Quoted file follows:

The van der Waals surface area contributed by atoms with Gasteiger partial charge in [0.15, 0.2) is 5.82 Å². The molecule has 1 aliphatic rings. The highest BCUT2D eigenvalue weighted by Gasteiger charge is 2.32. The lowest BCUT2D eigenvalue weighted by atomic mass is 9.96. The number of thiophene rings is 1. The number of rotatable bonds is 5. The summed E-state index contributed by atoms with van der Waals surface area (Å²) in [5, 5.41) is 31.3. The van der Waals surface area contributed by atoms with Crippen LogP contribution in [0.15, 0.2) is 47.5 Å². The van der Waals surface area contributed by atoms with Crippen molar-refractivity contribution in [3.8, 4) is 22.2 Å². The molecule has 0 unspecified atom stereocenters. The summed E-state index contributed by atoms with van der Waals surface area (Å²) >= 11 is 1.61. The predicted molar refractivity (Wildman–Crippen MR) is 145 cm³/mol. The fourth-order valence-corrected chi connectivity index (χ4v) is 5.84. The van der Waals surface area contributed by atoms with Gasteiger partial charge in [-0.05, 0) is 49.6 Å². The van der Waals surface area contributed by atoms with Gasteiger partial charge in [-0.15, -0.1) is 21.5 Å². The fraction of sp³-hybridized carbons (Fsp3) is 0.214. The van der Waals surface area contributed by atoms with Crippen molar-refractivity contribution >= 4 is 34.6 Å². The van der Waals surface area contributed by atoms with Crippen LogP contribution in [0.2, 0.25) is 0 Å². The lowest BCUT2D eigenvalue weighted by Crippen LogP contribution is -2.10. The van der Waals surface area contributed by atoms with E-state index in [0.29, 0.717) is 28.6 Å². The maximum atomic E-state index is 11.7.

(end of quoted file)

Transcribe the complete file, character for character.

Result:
The van der Waals surface area contributed by atoms with Gasteiger partial charge in [0.15, 0.2) is 5.82 Å². The molecule has 1 aliphatic rings. The highest BCUT2D eigenvalue weighted by Gasteiger charge is 2.32. The lowest BCUT2D eigenvalue weighted by atomic mass is 9.96. The number of thiophene rings is 1. The number of rotatable bonds is 5. The summed E-state index contributed by atoms with van der Waals surface area (Å²) in [5, 5.41) is 31.3. The van der Waals surface area contributed by atoms with Crippen LogP contribution in [0.15, 0.2) is 47.5 Å². The van der Waals surface area contributed by atoms with Crippen molar-refractivity contribution in [3.8, 4) is 22.2 Å². The molecule has 0 unspecified atom stereocenters. The summed E-state index contributed by atoms with van der Waals surface area (Å²) >= 11 is 1.61. The predicted molar refractivity (Wildman–Crippen MR) is 145 cm³/mol. The fourth-order valence-corrected chi connectivity index (χ4v) is 5.84. The van der Waals surface area contributed by atoms with Gasteiger partial charge in [-0.05, 0) is 49.6 Å². The van der Waals surface area contributed by atoms with Gasteiger partial charge in [-0.15, -0.1) is 21.5 Å². The fraction of sp³-hybridized carbons (Fsp3) is 0.214. The van der Waals surface area contributed by atoms with Crippen molar-refractivity contribution >= 4 is 34.6 Å². The van der Waals surface area contributed by atoms with Crippen LogP contribution in [0.2, 0.25) is 0 Å². The lowest BCUT2D eigenvalue weighted by Crippen LogP contribution is -2.10. The van der Waals surface area contributed by atoms with E-state index in [0.29, 0.717) is 28.6 Å². The maximum atomic E-state index is 11.7.